As a result of the patriarchal attitudes dominant in society, female rape victims are often asked scathing questions about their past sexual history, what they were wearing at the time and other such questions, which instead of placing blame on the rapist, put the onus on the victim, blaming them for wearing clothing that would 'entice' men or painting them as a 'loose' woman that 'wanted it' based on their completely unrelated past sexual history.

Clearly, both the justice system's approach to sexual violence cases and the attitudes underpinning it need to be radically overhauled, and by raising awareness of the sexual violence epidemic present globally, feminists will spark the conversations that will facilitate societal change.

For some, feminism's relevance to men seems ridiculous, because after all, it's about hating men and the supremacy of women right? Well feminism, whilst being of obvious benefit to women, can also be very beneficial to men as well. From enabling men to divert from the traditional and restrictive 'breadwinner' role to allowing for more emotional expressiveness, feminism can work for both women and men.

Through feminism and its promotion of a more equal gender balance in the workplace, a greater number of women will be able to enter the higher levels of many industries, therefore not only reducing the mental and physical pressure on men to be the family 'breadwinner', but also allowing men to spend more time interacting with their children, therefore allowing for a better family dynamic.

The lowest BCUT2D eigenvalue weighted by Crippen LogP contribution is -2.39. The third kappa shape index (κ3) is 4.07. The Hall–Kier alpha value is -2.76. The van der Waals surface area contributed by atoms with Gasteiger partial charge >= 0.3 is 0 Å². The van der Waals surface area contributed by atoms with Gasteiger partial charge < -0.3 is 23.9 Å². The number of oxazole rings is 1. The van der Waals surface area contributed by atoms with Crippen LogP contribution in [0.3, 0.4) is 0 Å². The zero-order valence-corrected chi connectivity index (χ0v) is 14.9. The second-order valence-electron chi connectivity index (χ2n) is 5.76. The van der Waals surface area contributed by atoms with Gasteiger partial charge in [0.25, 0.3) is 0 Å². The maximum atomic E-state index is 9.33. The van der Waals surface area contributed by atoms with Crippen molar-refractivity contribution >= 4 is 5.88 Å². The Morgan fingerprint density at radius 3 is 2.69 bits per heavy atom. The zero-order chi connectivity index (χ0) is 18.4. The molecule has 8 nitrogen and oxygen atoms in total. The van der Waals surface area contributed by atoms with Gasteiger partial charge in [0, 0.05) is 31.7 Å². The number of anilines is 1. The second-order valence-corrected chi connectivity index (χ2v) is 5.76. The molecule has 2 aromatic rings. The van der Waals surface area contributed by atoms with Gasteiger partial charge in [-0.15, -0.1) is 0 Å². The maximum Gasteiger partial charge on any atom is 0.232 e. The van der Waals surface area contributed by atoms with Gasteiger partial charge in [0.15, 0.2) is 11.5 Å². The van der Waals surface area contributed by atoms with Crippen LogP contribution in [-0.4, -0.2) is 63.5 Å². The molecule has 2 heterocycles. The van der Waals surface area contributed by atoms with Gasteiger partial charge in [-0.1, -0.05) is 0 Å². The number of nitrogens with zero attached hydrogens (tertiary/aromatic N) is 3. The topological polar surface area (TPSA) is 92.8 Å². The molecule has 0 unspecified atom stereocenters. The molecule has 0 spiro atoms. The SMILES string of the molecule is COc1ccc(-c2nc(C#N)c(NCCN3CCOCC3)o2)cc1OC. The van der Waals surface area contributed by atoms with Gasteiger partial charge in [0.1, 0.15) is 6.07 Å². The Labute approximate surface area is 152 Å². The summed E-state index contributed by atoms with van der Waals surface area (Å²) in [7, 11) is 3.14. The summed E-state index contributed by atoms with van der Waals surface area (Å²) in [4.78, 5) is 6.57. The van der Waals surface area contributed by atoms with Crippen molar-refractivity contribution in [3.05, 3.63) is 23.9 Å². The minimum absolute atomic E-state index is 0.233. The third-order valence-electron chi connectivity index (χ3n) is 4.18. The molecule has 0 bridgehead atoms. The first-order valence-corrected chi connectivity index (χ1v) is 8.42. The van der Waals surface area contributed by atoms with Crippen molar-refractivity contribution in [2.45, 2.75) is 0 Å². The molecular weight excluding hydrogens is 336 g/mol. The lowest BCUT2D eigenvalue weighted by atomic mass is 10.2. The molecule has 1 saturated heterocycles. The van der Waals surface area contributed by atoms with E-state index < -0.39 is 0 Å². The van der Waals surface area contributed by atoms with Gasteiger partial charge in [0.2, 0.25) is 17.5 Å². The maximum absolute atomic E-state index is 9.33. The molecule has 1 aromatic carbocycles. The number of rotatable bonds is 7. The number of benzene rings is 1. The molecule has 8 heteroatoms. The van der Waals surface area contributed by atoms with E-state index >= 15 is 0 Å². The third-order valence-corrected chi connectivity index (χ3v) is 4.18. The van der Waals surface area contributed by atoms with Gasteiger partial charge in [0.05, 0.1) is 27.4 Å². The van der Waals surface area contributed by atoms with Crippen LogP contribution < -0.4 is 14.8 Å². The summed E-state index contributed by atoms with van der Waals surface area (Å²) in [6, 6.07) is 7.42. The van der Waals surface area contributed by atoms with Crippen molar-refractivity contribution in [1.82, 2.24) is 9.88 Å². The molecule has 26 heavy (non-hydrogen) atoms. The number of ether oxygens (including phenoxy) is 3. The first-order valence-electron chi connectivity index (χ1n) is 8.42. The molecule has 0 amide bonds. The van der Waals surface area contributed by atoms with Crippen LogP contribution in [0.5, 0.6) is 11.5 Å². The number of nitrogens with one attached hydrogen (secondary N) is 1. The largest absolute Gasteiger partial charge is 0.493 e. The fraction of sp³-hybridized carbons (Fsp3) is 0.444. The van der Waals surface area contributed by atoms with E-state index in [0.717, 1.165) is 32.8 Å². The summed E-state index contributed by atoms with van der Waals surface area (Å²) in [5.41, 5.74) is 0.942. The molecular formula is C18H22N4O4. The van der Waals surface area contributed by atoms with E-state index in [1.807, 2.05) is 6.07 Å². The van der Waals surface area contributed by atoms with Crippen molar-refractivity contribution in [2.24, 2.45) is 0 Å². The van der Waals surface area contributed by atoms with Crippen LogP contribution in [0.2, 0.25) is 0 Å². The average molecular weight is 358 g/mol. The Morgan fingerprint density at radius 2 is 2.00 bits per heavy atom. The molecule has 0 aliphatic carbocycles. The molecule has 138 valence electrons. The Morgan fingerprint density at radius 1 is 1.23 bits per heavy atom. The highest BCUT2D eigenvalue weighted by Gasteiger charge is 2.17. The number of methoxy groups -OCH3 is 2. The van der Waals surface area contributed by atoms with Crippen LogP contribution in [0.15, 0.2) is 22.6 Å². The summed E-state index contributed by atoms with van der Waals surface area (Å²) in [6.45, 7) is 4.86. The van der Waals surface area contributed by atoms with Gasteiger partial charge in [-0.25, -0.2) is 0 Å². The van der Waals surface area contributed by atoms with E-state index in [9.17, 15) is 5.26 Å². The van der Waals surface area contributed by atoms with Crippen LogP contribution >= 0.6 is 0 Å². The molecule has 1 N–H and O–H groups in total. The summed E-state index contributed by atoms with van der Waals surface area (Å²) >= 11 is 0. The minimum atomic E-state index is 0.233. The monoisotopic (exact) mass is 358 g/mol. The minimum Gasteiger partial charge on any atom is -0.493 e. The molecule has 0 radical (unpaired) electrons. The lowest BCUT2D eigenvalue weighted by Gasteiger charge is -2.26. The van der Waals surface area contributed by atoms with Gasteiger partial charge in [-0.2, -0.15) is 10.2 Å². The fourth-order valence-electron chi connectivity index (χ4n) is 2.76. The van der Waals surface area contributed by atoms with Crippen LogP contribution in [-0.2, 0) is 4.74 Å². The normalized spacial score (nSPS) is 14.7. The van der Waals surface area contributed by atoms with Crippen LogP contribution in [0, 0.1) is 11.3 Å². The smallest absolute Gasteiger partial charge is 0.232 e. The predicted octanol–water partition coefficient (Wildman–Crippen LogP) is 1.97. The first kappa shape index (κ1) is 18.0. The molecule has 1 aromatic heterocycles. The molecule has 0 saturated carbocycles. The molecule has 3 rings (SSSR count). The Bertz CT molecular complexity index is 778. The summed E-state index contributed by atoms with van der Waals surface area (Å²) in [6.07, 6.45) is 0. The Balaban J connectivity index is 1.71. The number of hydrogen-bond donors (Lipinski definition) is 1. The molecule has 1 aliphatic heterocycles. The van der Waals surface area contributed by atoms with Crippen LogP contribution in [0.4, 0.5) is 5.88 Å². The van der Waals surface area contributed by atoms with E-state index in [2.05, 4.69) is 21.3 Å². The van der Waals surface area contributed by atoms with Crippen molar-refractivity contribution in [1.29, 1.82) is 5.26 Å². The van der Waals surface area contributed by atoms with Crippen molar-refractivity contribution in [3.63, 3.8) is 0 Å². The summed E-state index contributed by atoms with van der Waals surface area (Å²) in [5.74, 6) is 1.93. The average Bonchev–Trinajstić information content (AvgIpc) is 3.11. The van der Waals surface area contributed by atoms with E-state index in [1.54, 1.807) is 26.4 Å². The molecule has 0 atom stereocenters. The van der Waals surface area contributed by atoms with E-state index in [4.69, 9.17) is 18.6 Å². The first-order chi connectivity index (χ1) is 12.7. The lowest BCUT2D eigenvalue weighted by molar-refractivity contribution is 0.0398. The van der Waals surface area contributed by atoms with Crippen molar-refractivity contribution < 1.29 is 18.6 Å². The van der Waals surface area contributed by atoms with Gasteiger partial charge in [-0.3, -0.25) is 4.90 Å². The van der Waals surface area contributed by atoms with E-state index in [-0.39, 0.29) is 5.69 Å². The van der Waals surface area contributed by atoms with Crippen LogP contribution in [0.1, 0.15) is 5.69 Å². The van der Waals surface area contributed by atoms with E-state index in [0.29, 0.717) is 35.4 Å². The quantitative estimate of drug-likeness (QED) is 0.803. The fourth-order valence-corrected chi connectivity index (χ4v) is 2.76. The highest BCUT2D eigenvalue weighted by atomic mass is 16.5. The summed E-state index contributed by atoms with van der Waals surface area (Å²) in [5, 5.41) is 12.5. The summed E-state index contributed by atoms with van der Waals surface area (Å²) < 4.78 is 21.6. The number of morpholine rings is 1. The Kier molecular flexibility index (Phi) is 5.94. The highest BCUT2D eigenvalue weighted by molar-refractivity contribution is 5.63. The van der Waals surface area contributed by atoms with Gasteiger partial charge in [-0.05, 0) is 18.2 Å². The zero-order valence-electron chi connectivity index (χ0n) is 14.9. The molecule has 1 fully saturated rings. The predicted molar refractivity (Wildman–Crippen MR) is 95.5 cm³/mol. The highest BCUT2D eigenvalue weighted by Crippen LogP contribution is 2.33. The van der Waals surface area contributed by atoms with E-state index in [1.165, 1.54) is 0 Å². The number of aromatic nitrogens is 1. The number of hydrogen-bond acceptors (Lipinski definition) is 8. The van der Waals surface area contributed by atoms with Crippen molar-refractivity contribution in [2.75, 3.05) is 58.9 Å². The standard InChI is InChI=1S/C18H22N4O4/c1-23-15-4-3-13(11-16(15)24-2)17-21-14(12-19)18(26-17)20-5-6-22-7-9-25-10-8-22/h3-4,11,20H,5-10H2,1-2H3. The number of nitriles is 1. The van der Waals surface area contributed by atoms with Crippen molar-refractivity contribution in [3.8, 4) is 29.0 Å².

In addition, feminism can enable men to become more expressive with their emotions and to feel less of a need to constantly affirm their manliness through behaviours such as unnecessary aggression, catcalling, the objectification of women and others.

By sparking crucial conversations on gender identity and masculinity, feminism can allow men to question their beliefs on what constitutes manhood, and as a result, enable them to feel more able to open up about their emotions to each other and no longer feel the need to express them as either anger or aggression.

This would have a significant effect on the number of male suicides (in 2015, 75% of all UK suicides were male), as instead of bottling up their emotions until the point where suicide seems like the only option, men would be able to talk about their feelings openly and without fear of appearing 'weak' or 'less of a man.'

However, in order for feminism to be truly effective, it is going to take us as men to make a conscious effort to change our actions and beliefs. It is going to require us to call out our mates when they attempt to touch a woman without her consent in the club, or slut-shame a woman for sleeping with more than one man, or catcall, or exhibit any other such behaviour that perpetuates misogyny.

If we make the effort, we truly can help to make the world a better place. Change doesn't start at the top, it starts at the bottom. You can make that change.


About the Creator

Gabriel Oben

Languages Student/Martial Artist/Purveyor of Prequel Memes/South London

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    Gabriel ObenWritten by Gabriel Oben